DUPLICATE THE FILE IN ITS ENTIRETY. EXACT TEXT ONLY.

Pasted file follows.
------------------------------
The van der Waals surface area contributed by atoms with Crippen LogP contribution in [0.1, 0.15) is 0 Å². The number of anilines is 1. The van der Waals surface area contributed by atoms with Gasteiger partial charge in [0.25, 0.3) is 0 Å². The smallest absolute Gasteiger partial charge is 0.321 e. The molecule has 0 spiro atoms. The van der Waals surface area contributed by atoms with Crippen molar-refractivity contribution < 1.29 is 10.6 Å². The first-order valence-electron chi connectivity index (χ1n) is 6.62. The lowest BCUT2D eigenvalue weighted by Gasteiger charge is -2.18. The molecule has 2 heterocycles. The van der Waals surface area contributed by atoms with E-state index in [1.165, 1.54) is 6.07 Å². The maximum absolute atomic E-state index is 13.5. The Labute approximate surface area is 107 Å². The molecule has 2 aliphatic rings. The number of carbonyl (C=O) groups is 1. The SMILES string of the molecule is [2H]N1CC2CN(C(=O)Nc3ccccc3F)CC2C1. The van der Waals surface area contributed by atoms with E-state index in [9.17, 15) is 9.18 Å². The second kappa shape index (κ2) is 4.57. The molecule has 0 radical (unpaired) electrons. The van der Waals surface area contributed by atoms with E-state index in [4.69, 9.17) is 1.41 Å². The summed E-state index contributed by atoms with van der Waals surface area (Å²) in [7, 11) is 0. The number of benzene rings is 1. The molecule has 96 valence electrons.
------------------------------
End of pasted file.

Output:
The van der Waals surface area contributed by atoms with Crippen LogP contribution in [0.1, 0.15) is 0 Å². The number of anilines is 1. The van der Waals surface area contributed by atoms with Gasteiger partial charge in [0.25, 0.3) is 0 Å². The smallest absolute Gasteiger partial charge is 0.321 e. The molecule has 0 spiro atoms. The van der Waals surface area contributed by atoms with Crippen molar-refractivity contribution < 1.29 is 10.6 Å². The first-order valence-electron chi connectivity index (χ1n) is 6.62. The lowest BCUT2D eigenvalue weighted by Gasteiger charge is -2.18. The molecule has 2 heterocycles. The van der Waals surface area contributed by atoms with E-state index in [1.165, 1.54) is 6.07 Å². The maximum absolute atomic E-state index is 13.5. The Labute approximate surface area is 107 Å². The molecule has 2 aliphatic rings. The number of carbonyl (C=O) groups is 1. The SMILES string of the molecule is [2H]N1CC2CN(C(=O)Nc3ccccc3F)CC2C1. The van der Waals surface area contributed by atoms with E-state index in [9.17, 15) is 9.18 Å². The second kappa shape index (κ2) is 4.57. The molecule has 0 radical (unpaired) electrons. The van der Waals surface area contributed by atoms with E-state index in [4.69, 9.17) is 1.41 Å². The summed E-state index contributed by atoms with van der Waals surface area (Å²) in [7, 11) is 0. The number of benzene rings is 1. The molecule has 96 valence electrons.